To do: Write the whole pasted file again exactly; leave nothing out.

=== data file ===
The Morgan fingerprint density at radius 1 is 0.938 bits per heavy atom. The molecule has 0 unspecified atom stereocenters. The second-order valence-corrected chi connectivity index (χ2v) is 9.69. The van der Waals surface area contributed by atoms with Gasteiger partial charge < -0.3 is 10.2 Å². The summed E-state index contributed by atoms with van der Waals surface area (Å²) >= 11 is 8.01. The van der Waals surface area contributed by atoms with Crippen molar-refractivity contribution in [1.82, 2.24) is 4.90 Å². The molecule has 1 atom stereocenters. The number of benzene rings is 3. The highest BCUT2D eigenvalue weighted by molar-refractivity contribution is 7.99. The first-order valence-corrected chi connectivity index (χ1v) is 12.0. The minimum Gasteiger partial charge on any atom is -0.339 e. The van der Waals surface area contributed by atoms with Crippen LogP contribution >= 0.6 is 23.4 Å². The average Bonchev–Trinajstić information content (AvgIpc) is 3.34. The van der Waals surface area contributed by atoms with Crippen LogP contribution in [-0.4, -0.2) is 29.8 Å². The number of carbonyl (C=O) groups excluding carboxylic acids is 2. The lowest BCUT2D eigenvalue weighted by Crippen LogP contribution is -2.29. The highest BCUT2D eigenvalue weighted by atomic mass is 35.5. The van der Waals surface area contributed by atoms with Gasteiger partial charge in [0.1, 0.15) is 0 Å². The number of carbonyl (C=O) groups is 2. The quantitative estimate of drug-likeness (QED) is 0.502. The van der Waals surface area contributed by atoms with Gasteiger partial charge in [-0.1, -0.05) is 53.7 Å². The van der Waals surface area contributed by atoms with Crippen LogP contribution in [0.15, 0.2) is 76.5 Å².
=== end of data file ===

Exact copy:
The Morgan fingerprint density at radius 1 is 0.938 bits per heavy atom. The molecule has 0 unspecified atom stereocenters. The second-order valence-corrected chi connectivity index (χ2v) is 9.69. The van der Waals surface area contributed by atoms with Gasteiger partial charge < -0.3 is 10.2 Å². The summed E-state index contributed by atoms with van der Waals surface area (Å²) >= 11 is 8.01. The van der Waals surface area contributed by atoms with Crippen molar-refractivity contribution in [1.82, 2.24) is 4.90 Å². The molecule has 1 atom stereocenters. The number of benzene rings is 3. The highest BCUT2D eigenvalue weighted by molar-refractivity contribution is 7.99. The first-order valence-corrected chi connectivity index (χ1v) is 12.0. The minimum Gasteiger partial charge on any atom is -0.339 e. The van der Waals surface area contributed by atoms with Crippen LogP contribution >= 0.6 is 23.4 Å². The average Bonchev–Trinajstić information content (AvgIpc) is 3.34. The van der Waals surface area contributed by atoms with Crippen LogP contribution in [-0.4, -0.2) is 29.8 Å². The number of carbonyl (C=O) groups excluding carboxylic acids is 2. The lowest BCUT2D eigenvalue weighted by Crippen LogP contribution is -2.29. The highest BCUT2D eigenvalue weighted by atomic mass is 35.5. The van der Waals surface area contributed by atoms with Gasteiger partial charge in [0.1, 0.15) is 0 Å². The number of carbonyl (C=O) groups is 2. The quantitative estimate of drug-likeness (QED) is 0.502. The van der Waals surface area contributed by atoms with Gasteiger partial charge in [-0.1, -0.05) is 53.7 Å². The van der Waals surface area contributed by atoms with Crippen LogP contribution in [0.15, 0.2) is 76.5 Å².